Musharraf opposition detained under emergency rule

Hundreds of people were rounded up by security forces in Pakistan, one day after Pervez Musharraf declared emergency rule, effectively martial law. Scores of opposition figures were among those detained.

Javed Hashmi, a leader of the Pakistan Muslim League (N) party, the party of exiled former Prime Minister Nawaz Sharif, was arrested. “Musharraf’s days are numbered. The time has come to end the political role of the army,” he told reporters in Multan before being taken away by police. Nawaz Sharif said to an Indian news channel: “We have not witnessed such a grave situation in the 60 years of Pakistan’s history.”

Also arrested were pro-democracy attorney, Munir Malik, and the leader of the Human Rights Commission of Pakistan, Asma Jehangir. Both have been involved in protests against Musharraf in past years. Troops also arrested the staff of the Commission and began to close off and surround government buildings.

Former Prime Minister Benazir Bhutto, who recently returned home, addressed supporters in Karachi. “This is a situation worse than an emergency. The people of Pakistan will not accept this,” Bhutto said.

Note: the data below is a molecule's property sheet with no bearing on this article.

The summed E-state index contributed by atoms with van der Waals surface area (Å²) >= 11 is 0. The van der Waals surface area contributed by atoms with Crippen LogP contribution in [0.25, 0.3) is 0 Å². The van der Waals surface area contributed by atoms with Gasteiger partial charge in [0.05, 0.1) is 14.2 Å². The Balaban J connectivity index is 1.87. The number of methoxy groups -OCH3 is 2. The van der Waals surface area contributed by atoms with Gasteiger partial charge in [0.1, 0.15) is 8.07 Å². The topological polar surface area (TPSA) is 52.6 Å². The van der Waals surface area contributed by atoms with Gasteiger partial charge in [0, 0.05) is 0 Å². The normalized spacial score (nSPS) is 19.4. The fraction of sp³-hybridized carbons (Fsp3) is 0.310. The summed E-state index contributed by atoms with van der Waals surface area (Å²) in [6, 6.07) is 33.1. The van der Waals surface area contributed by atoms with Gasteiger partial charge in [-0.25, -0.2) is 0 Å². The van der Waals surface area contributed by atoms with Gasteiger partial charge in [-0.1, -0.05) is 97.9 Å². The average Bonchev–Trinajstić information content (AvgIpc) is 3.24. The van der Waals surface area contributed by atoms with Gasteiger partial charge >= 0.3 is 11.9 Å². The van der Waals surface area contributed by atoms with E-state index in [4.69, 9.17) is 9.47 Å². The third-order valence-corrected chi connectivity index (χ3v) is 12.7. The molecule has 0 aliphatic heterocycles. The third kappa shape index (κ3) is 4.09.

On Saturday, Musharraf laid out his reasons for the emergency rule. “Please do not expect or demand your level of democracy, which you learned over a number of centuries. Please also do not demand or expect your number of civil rights, human rights or civil liberties … Please give us time. For me and every Pakistani, Pakistan comes first,” said Musharraf in a statement.

Meanwhile, the United States has said it will review the financial aid that is providing Pakistan. United States Secretary of State Condoleezza Rice told reporters, while in Jerusalem: “Obviously we are going to have to review the situation with aid, in part because we have to see what may be triggered by certain statutes.”

The US has given an estimated US$10 billion in aid to Pakistan since 2001, primarily for counter-terrorism.

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